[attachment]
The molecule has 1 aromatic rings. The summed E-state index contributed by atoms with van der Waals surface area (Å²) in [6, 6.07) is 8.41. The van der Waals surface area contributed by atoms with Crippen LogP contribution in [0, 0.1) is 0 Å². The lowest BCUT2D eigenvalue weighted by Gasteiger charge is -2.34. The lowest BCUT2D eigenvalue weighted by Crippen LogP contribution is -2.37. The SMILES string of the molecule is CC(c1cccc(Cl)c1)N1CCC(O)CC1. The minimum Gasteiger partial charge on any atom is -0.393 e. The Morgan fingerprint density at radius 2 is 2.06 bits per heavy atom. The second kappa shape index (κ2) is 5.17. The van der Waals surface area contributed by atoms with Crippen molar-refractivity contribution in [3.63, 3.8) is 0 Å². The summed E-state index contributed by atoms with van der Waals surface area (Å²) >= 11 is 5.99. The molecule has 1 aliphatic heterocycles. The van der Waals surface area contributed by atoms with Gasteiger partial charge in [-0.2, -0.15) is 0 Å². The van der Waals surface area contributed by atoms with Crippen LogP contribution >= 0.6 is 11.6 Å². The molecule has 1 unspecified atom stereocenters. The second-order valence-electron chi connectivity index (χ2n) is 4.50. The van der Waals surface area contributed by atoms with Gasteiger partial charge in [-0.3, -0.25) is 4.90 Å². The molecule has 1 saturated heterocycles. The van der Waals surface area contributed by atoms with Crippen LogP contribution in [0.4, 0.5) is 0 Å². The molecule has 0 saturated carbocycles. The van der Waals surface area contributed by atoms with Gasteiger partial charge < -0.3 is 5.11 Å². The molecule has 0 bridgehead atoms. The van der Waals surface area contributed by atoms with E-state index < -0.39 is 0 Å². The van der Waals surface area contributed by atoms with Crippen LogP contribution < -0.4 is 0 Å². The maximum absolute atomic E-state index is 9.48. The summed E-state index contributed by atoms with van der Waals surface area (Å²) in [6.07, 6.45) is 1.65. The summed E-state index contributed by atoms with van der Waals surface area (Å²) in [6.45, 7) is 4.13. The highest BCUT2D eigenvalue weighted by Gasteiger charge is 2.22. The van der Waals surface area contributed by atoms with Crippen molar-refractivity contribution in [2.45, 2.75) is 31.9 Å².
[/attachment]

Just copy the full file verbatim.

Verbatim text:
The molecule has 1 aromatic rings. The summed E-state index contributed by atoms with van der Waals surface area (Å²) in [6, 6.07) is 8.41. The van der Waals surface area contributed by atoms with Crippen LogP contribution in [0, 0.1) is 0 Å². The lowest BCUT2D eigenvalue weighted by Gasteiger charge is -2.34. The lowest BCUT2D eigenvalue weighted by Crippen LogP contribution is -2.37. The SMILES string of the molecule is CC(c1cccc(Cl)c1)N1CCC(O)CC1. The minimum Gasteiger partial charge on any atom is -0.393 e. The Morgan fingerprint density at radius 2 is 2.06 bits per heavy atom. The second kappa shape index (κ2) is 5.17. The van der Waals surface area contributed by atoms with Crippen molar-refractivity contribution in [3.63, 3.8) is 0 Å². The summed E-state index contributed by atoms with van der Waals surface area (Å²) >= 11 is 5.99. The molecule has 1 aliphatic heterocycles. The van der Waals surface area contributed by atoms with Gasteiger partial charge in [-0.2, -0.15) is 0 Å². The van der Waals surface area contributed by atoms with Crippen LogP contribution >= 0.6 is 11.6 Å². The molecule has 1 unspecified atom stereocenters. The second-order valence-electron chi connectivity index (χ2n) is 4.50. The van der Waals surface area contributed by atoms with Gasteiger partial charge in [-0.3, -0.25) is 4.90 Å². The molecule has 1 saturated heterocycles. The van der Waals surface area contributed by atoms with Crippen LogP contribution in [0.4, 0.5) is 0 Å². The molecule has 0 saturated carbocycles. The van der Waals surface area contributed by atoms with Gasteiger partial charge < -0.3 is 5.11 Å². The molecule has 0 bridgehead atoms. The van der Waals surface area contributed by atoms with E-state index < -0.39 is 0 Å². The van der Waals surface area contributed by atoms with Crippen LogP contribution < -0.4 is 0 Å². The maximum absolute atomic E-state index is 9.48. The summed E-state index contributed by atoms with van der Waals surface area (Å²) in [6.07, 6.45) is 1.65. The summed E-state index contributed by atoms with van der Waals surface area (Å²) in [6.45, 7) is 4.13. The highest BCUT2D eigenvalue weighted by Gasteiger charge is 2.22. The van der Waals surface area contributed by atoms with Crippen molar-refractivity contribution in [2.45, 2.75) is 31.9 Å².